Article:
This little wall is an extra touch that would be so easy to build, would lend a sense of permanence to the structure, and would also reflect some heat to the garden in front of it, creating a little micro-climate for heat-loving plants. The spot where I have in mind for this idea would also benefit visually because the small garden would break up a large expanse of patio. I am definitely keeping this idea for when my pergola gets built, someday in the far distance future...This picture is also taken from "Garden Magic; Inspired Garden Design" by Gisela Keil and Gary Rogers.
After the "greenhouse" comes down, we're planning to build a playhouse for the kids. Personally, I love this one, although there's probably a few too many pots scattered around to be considered safe...
This picture came from a book entitled "Garden Magic, Inspired Garden Design" by Gisela Keil and Gary Rogers. It's definitely inspiring!
As I mentioned previously, I'm supposed to make a presentation in a couple of weeks about edible gardening in Calgary. While there are some specific things people need to know that are very unique to Calgary, the basics of starting a vegetable garden don't change, and the Renegade Gardener just posted an excellent article. Do you read the Renegade Gardener? I can't remember when I first discovered him, but I've been reading him for years. He knows his stuff and he tells it like it is!
Now, back to preparing that presentation...
‘As an activity, gardening is a combination of immediacy and imaginative production. Perhaps that is why it is so satisfying – a fusion of physical endeavor with a dream of things to come. A garden is perilously unstable. A few decades of neglect and it melts into the landscape, its existence to be read only by the perceptive. It becomes archaeology, with some tenacious growths hinting at what once was there.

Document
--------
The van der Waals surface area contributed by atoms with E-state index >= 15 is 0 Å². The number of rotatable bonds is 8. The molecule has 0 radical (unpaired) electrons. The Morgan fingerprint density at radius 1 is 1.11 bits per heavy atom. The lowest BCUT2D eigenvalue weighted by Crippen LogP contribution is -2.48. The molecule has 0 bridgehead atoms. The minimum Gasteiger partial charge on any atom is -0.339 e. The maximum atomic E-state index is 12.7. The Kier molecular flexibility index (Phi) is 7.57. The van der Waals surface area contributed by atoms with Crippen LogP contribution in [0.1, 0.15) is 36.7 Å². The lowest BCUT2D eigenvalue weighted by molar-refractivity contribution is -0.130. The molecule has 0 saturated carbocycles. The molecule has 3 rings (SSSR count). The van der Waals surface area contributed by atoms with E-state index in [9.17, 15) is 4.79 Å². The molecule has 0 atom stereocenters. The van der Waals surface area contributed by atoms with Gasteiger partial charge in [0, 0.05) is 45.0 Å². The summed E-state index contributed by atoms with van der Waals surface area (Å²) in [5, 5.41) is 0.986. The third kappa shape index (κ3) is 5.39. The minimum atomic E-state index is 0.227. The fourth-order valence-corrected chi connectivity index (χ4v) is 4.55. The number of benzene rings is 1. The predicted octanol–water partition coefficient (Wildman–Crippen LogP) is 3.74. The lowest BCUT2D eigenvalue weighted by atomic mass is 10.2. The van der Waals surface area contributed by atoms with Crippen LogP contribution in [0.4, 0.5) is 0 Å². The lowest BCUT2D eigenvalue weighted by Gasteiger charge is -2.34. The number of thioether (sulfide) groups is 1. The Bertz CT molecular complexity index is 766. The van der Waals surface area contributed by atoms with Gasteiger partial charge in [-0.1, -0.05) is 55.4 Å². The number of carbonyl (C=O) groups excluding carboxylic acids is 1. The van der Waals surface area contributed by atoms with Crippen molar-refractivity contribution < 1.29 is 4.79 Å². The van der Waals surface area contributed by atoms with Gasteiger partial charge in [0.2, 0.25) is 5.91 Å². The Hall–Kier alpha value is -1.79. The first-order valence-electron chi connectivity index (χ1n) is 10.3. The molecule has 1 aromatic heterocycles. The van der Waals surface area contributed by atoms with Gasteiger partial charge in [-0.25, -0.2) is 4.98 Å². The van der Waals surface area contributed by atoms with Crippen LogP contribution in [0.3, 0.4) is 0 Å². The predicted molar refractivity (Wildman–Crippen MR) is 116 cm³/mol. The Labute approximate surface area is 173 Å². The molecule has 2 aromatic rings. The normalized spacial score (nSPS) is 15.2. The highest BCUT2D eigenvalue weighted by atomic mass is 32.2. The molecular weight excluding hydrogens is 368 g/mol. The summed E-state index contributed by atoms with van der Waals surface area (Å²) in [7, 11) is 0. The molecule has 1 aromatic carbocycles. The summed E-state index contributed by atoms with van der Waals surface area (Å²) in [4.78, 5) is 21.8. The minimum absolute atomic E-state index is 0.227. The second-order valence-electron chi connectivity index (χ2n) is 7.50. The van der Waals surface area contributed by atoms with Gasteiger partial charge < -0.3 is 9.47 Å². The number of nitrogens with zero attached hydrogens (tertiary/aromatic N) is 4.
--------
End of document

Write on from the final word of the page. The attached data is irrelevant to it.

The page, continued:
‘Gardeners know this; the fragility of the present is set against the robustness of digging and planting, the emphatic qualities of earth and roots and stems.
‘To garden is to seize the day.’—Penelope Lively, “A House Unlocked”
Did you get outside this past week-end? My hubby took the two older kids out Sunday afternoon and while the youngest had a nap, I suddenly found myself all alone in my own house in the middle of the day for the first time in I-don't-know-how-long! Excitement!
Of course, I had to get outside and do something. Since the pruning is already done. I decided to take a peek under the "greenhouse" to see what's under there. I've been talking for years about taking this ugly, rotten, behemoth down. It only gets about 2 hours of direct sunlight.
It doesn't look pretty. Besides the ant, wasp and mouse nests that I have already seen evidence of, it looks like there are cement piles that the corners of the structure are resting on. This will be no small job. But with our retaining wall project melting into the forgotten recesses of our memories, hubby is committed to getting rid of this thing; this will be the first project of spring.